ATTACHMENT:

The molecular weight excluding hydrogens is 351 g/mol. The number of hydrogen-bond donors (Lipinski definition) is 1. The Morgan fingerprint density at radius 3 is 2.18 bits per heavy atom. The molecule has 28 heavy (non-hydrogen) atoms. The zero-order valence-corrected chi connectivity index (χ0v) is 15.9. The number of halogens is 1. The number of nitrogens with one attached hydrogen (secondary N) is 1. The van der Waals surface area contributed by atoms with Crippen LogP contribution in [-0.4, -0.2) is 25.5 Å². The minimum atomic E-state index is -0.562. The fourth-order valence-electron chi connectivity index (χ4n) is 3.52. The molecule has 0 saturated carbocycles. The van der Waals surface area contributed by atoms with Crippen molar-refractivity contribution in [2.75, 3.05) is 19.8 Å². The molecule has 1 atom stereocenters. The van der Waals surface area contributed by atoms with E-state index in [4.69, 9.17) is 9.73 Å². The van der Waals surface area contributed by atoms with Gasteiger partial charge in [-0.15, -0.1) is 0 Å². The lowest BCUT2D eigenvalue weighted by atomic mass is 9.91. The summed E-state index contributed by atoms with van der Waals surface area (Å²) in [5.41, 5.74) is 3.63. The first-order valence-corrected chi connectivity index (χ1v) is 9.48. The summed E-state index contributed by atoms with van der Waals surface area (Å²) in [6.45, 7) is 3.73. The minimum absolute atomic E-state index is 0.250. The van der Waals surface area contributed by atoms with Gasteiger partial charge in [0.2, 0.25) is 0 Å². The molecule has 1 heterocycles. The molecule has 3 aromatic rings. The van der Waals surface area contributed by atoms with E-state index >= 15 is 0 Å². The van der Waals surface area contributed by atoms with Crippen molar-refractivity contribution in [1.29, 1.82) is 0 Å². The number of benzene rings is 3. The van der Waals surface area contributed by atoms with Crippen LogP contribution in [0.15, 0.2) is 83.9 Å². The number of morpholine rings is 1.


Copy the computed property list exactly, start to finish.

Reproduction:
The molecular weight excluding hydrogens is 351 g/mol. The number of hydrogen-bond donors (Lipinski definition) is 1. The Morgan fingerprint density at radius 3 is 2.18 bits per heavy atom. The molecule has 28 heavy (non-hydrogen) atoms. The zero-order valence-corrected chi connectivity index (χ0v) is 15.9. The number of halogens is 1. The number of nitrogens with one attached hydrogen (secondary N) is 1. The van der Waals surface area contributed by atoms with Crippen LogP contribution in [-0.4, -0.2) is 25.5 Å². The minimum atomic E-state index is -0.562. The fourth-order valence-electron chi connectivity index (χ4n) is 3.52. The molecule has 0 saturated carbocycles. The van der Waals surface area contributed by atoms with Crippen molar-refractivity contribution in [2.75, 3.05) is 19.8 Å². The molecule has 1 atom stereocenters. The van der Waals surface area contributed by atoms with E-state index in [4.69, 9.17) is 9.73 Å². The van der Waals surface area contributed by atoms with Gasteiger partial charge in [-0.15, -0.1) is 0 Å². The lowest BCUT2D eigenvalue weighted by atomic mass is 9.91. The summed E-state index contributed by atoms with van der Waals surface area (Å²) in [5.41, 5.74) is 3.63. The first-order valence-corrected chi connectivity index (χ1v) is 9.48. The summed E-state index contributed by atoms with van der Waals surface area (Å²) in [6.45, 7) is 3.73. The minimum absolute atomic E-state index is 0.250. The van der Waals surface area contributed by atoms with Gasteiger partial charge in [0.2, 0.25) is 0 Å². The molecule has 1 heterocycles. The molecule has 3 aromatic rings. The van der Waals surface area contributed by atoms with E-state index >= 15 is 0 Å². The van der Waals surface area contributed by atoms with Crippen molar-refractivity contribution in [1.29, 1.82) is 0 Å². The number of benzene rings is 3. The van der Waals surface area contributed by atoms with Crippen LogP contribution in [0.15, 0.2) is 83.9 Å². The number of morpholine rings is 1.